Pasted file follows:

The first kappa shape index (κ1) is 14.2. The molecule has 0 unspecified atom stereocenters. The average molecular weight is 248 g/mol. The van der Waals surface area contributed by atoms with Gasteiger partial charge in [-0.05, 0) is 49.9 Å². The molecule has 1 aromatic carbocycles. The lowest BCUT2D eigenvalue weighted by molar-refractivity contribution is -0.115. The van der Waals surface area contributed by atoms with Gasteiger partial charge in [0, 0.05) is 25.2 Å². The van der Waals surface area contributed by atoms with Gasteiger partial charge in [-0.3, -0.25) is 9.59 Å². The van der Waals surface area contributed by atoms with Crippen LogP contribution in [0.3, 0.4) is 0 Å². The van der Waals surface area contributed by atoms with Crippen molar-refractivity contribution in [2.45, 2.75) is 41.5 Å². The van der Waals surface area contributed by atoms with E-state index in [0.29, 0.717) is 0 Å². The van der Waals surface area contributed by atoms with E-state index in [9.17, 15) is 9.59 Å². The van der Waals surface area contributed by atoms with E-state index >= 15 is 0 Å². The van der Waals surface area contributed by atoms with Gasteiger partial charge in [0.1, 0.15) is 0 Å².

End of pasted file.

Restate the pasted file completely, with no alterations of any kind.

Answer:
The first kappa shape index (κ1) is 14.2. The molecule has 0 unspecified atom stereocenters. The average molecular weight is 248 g/mol. The van der Waals surface area contributed by atoms with Gasteiger partial charge in [-0.05, 0) is 49.9 Å². The molecule has 1 aromatic carbocycles. The lowest BCUT2D eigenvalue weighted by molar-refractivity contribution is -0.115. The van der Waals surface area contributed by atoms with Gasteiger partial charge in [0, 0.05) is 25.2 Å². The van der Waals surface area contributed by atoms with Gasteiger partial charge in [-0.3, -0.25) is 9.59 Å². The van der Waals surface area contributed by atoms with Crippen LogP contribution in [0.3, 0.4) is 0 Å². The van der Waals surface area contributed by atoms with Crippen molar-refractivity contribution in [2.45, 2.75) is 41.5 Å². The van der Waals surface area contributed by atoms with E-state index in [0.29, 0.717) is 0 Å². The van der Waals surface area contributed by atoms with E-state index in [9.17, 15) is 9.59 Å². The van der Waals surface area contributed by atoms with E-state index >= 15 is 0 Å². The van der Waals surface area contributed by atoms with Gasteiger partial charge in [0.1, 0.15) is 0 Å².